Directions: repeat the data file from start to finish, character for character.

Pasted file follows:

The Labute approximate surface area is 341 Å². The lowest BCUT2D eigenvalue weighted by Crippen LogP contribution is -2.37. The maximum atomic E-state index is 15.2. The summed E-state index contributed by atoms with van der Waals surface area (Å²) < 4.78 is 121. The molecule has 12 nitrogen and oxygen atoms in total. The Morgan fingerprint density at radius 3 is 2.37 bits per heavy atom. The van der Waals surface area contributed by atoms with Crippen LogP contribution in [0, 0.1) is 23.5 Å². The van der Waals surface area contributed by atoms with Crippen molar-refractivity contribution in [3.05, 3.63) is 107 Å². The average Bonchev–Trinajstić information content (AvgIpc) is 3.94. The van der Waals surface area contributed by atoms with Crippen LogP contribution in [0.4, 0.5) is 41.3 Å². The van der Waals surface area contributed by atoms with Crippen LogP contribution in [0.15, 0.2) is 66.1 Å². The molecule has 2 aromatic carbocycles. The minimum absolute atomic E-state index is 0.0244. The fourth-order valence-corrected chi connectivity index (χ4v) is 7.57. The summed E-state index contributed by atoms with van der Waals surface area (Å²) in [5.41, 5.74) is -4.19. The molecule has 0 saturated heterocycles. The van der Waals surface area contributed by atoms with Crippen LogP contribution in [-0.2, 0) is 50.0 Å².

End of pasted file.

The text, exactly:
The Labute approximate surface area is 341 Å². The lowest BCUT2D eigenvalue weighted by Crippen LogP contribution is -2.37. The maximum atomic E-state index is 15.2. The summed E-state index contributed by atoms with van der Waals surface area (Å²) < 4.78 is 121. The molecule has 12 nitrogen and oxygen atoms in total. The Morgan fingerprint density at radius 3 is 2.37 bits per heavy atom. The van der Waals surface area contributed by atoms with Crippen LogP contribution in [0, 0.1) is 23.5 Å². The van der Waals surface area contributed by atoms with Crippen molar-refractivity contribution in [3.05, 3.63) is 107 Å². The average Bonchev–Trinajstić information content (AvgIpc) is 3.94. The van der Waals surface area contributed by atoms with Crippen LogP contribution in [0.4, 0.5) is 41.3 Å². The van der Waals surface area contributed by atoms with Crippen LogP contribution in [0.15, 0.2) is 66.1 Å². The molecule has 2 aromatic carbocycles. The minimum absolute atomic E-state index is 0.0244. The fourth-order valence-corrected chi connectivity index (χ4v) is 7.57. The summed E-state index contributed by atoms with van der Waals surface area (Å²) in [5.41, 5.74) is -4.19. The molecule has 0 saturated heterocycles. The van der Waals surface area contributed by atoms with Crippen LogP contribution in [-0.2, 0) is 50.0 Å².